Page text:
Who doesn’t love a good casserole? Casserole recipes first appeared in American cookbooks in the late 1800s, but the dish gained prominence during the Great Depression and World Wars. During hard times, vegetables and carbohydrates helped to bulk up a meal so that a bit of quantity of meat could become a more satisfying dish.
Casseroles grew even more popular as a vehicle for leftovers in the mid-twentieth century, sometimes linked together with a can or two of condensed cream of whatever soup was available.
What Is a British Casserole?
In the UK, casseroles are traditional winter comfort food recipes simmered over an extended period. Many casserole recipes call for inexpensive, challenging types of meat like beef cheek, swine belly, or lamb shoulder, which break down during the cooking process and yield a delectable result for a low price. In addition, the slow cooking time allows the meat to develop depth of flavor while also tenderizing it.
There are several popular casseroles in the UK worth trying.
Ormers, pork belly, carrots, shallots, butter, and bay leaves go into the ormer casserole, a Guernsey delicacy. Ormers are a species of shellfish that is a well-known delicious dish in Guernsey. They have a mussel shape and a subtle flavor.
Because ormers are only available on a few occasions between January and April, this dish isn’t usually offered in local restaurants. Instead, the ormers are taken out of their shells, flattened with a hammer, floured, then fried in Guernsey butter. They’re then mixed with the other components in a casserole dish, and the mixture is baked until it’s ready to eat.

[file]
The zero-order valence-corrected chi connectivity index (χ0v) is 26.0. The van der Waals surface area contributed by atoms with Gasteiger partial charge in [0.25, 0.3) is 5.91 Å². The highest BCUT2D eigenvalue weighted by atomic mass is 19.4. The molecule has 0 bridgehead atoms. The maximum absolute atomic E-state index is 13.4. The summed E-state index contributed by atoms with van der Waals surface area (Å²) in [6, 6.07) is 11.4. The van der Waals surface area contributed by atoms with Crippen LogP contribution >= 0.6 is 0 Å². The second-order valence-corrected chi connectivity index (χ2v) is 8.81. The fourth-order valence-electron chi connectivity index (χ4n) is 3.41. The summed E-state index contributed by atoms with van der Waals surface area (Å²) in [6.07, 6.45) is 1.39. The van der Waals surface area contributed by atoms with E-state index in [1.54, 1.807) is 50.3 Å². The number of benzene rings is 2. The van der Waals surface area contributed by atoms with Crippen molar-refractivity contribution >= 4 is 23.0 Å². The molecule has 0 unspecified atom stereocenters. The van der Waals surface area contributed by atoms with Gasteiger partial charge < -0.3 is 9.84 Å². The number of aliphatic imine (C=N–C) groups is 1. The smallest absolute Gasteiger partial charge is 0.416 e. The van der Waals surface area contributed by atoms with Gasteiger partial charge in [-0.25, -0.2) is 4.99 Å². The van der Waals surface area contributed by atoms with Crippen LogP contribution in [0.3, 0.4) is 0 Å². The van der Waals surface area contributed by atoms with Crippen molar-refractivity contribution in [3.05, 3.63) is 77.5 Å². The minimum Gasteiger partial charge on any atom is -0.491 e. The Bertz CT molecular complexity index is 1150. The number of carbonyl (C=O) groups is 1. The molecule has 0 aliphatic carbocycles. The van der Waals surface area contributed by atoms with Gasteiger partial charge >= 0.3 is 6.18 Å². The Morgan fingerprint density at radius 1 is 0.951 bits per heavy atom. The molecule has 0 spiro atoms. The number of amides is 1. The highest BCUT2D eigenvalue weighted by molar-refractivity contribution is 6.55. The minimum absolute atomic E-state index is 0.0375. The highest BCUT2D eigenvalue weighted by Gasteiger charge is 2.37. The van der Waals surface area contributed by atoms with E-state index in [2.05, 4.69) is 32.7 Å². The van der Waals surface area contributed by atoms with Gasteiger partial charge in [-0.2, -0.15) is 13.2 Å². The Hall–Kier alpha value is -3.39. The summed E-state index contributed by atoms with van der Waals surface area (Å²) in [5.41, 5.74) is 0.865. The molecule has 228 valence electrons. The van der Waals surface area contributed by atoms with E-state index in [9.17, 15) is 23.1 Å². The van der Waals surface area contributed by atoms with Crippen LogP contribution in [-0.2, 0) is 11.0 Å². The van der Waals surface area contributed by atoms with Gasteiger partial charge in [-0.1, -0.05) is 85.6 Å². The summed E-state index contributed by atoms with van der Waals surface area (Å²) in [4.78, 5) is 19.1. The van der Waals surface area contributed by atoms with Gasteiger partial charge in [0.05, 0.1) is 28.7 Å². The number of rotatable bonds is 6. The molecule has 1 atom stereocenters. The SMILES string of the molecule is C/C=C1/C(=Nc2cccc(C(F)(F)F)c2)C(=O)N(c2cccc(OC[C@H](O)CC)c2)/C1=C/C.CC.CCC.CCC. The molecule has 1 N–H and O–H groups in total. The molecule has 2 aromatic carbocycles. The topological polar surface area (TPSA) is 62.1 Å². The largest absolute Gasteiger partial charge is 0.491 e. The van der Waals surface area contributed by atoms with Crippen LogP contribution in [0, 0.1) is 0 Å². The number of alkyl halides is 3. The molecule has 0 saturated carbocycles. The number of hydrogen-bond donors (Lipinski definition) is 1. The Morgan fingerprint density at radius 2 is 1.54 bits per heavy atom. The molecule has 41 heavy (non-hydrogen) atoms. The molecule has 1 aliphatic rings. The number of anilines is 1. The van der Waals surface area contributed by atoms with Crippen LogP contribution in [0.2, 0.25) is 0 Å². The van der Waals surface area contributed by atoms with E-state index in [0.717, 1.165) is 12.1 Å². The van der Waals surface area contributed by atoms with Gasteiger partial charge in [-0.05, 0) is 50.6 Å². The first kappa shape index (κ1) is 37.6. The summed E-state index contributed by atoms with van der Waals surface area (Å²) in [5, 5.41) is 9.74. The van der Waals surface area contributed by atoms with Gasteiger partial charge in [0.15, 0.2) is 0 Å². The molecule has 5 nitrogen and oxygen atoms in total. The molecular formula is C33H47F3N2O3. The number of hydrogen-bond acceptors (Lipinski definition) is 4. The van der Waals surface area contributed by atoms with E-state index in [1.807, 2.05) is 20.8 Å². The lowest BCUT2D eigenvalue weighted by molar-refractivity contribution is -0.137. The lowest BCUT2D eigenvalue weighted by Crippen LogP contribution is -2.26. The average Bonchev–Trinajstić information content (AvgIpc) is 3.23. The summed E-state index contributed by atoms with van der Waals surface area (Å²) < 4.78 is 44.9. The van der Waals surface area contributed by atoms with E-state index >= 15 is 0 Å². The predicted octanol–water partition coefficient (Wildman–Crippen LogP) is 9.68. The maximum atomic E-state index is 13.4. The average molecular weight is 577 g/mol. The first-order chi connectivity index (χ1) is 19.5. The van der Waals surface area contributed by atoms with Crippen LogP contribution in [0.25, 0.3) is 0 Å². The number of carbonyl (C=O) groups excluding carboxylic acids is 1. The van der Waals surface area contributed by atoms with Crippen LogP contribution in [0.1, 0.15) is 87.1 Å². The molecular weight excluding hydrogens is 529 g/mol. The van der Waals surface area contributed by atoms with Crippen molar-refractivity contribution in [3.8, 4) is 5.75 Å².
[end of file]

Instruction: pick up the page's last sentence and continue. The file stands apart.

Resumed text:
A traditional Welsh frugal cuisine, the miser’s feast is a classic cheap dinner. To put it simply, the dish is made up of potatoes and pork. The original recipes called for British bacon, with pork chops included as a bonus; however, bacon is now considered a luxury, while pork chops are pretty cheap.
Sliced potatoes, onions, pork chops (or bacon), black pepper, and salt are generally on the ingredient list. Put the potatoes, onions, and pork in a baking dish, then top with water, salt, and pepper. Cover the dish and bake until the potatoes are soft and the meat is cooked through.
Pan haggerty is a classic Northumbrian meal that is enjoyed in many different forms throughout the UK. Sliced potatoes, onions, butter, salt, pepper, and shredded cheddar cheese are generally used to make the dish.
The potato and onion slices are piled in a baking dish, sprinkled with butter, and seasoned with salt and pepper. Cover the dish and bake until the potatoes and onions are soft. The dish is then uncovered, sprinkled with cheese, and cooked until the cheese is nicely browned.
Panackelty is a popular English dish, particularly in the counties of Durham and Sunderland. It’s made with slow-cooked meat (usually lamb chops or corned beef) and root vegetables like onions, carrots, and tubers. However, there are several recipe variants throughout, so the meats and veggies may vary.
The dish is prepared in a pan that is placed in a low-temperature oven, thus the name. Panackelty is thought to have been created out of necessity as a cheap and filling food.